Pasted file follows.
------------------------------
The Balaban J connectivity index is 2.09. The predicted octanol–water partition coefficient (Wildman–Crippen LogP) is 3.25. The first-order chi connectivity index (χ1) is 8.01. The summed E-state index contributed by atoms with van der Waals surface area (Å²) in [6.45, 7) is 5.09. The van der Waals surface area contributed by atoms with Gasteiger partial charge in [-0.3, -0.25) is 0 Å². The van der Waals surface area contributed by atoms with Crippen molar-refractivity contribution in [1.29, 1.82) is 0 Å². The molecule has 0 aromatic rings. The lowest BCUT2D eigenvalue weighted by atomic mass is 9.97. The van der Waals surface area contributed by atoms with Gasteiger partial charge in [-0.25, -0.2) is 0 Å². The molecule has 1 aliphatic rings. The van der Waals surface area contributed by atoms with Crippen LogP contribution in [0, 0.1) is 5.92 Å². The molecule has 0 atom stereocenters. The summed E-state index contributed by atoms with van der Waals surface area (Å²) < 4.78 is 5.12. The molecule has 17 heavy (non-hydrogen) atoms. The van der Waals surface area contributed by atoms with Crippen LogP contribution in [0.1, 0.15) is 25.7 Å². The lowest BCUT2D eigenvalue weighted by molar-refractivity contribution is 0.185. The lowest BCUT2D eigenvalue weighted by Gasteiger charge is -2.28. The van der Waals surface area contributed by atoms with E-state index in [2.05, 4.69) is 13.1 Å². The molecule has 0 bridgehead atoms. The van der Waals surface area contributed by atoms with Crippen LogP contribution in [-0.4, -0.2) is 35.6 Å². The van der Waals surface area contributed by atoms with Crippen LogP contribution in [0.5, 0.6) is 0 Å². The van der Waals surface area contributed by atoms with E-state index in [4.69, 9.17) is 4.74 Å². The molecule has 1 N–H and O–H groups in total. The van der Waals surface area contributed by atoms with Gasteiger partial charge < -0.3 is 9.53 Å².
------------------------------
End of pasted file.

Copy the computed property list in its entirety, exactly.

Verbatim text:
The Balaban J connectivity index is 2.09. The predicted octanol–water partition coefficient (Wildman–Crippen LogP) is 3.25. The first-order chi connectivity index (χ1) is 8.01. The summed E-state index contributed by atoms with van der Waals surface area (Å²) in [6.45, 7) is 5.09. The van der Waals surface area contributed by atoms with Gasteiger partial charge in [-0.3, -0.25) is 0 Å². The van der Waals surface area contributed by atoms with Crippen molar-refractivity contribution in [1.29, 1.82) is 0 Å². The molecule has 0 aromatic rings. The lowest BCUT2D eigenvalue weighted by atomic mass is 9.97. The van der Waals surface area contributed by atoms with Gasteiger partial charge in [-0.25, -0.2) is 0 Å². The molecule has 1 aliphatic rings. The van der Waals surface area contributed by atoms with Crippen LogP contribution in [0, 0.1) is 5.92 Å². The molecule has 0 atom stereocenters. The summed E-state index contributed by atoms with van der Waals surface area (Å²) < 4.78 is 5.12. The molecule has 17 heavy (non-hydrogen) atoms. The van der Waals surface area contributed by atoms with Crippen LogP contribution in [0.1, 0.15) is 25.7 Å². The lowest BCUT2D eigenvalue weighted by molar-refractivity contribution is 0.185. The lowest BCUT2D eigenvalue weighted by Gasteiger charge is -2.28. The van der Waals surface area contributed by atoms with E-state index in [2.05, 4.69) is 13.1 Å². The molecule has 0 bridgehead atoms. The van der Waals surface area contributed by atoms with Crippen LogP contribution in [-0.4, -0.2) is 35.6 Å². The van der Waals surface area contributed by atoms with Crippen LogP contribution in [0.5, 0.6) is 0 Å². The van der Waals surface area contributed by atoms with E-state index in [4.69, 9.17) is 4.74 Å². The molecule has 1 N–H and O–H groups in total. The van der Waals surface area contributed by atoms with Gasteiger partial charge < -0.3 is 9.53 Å².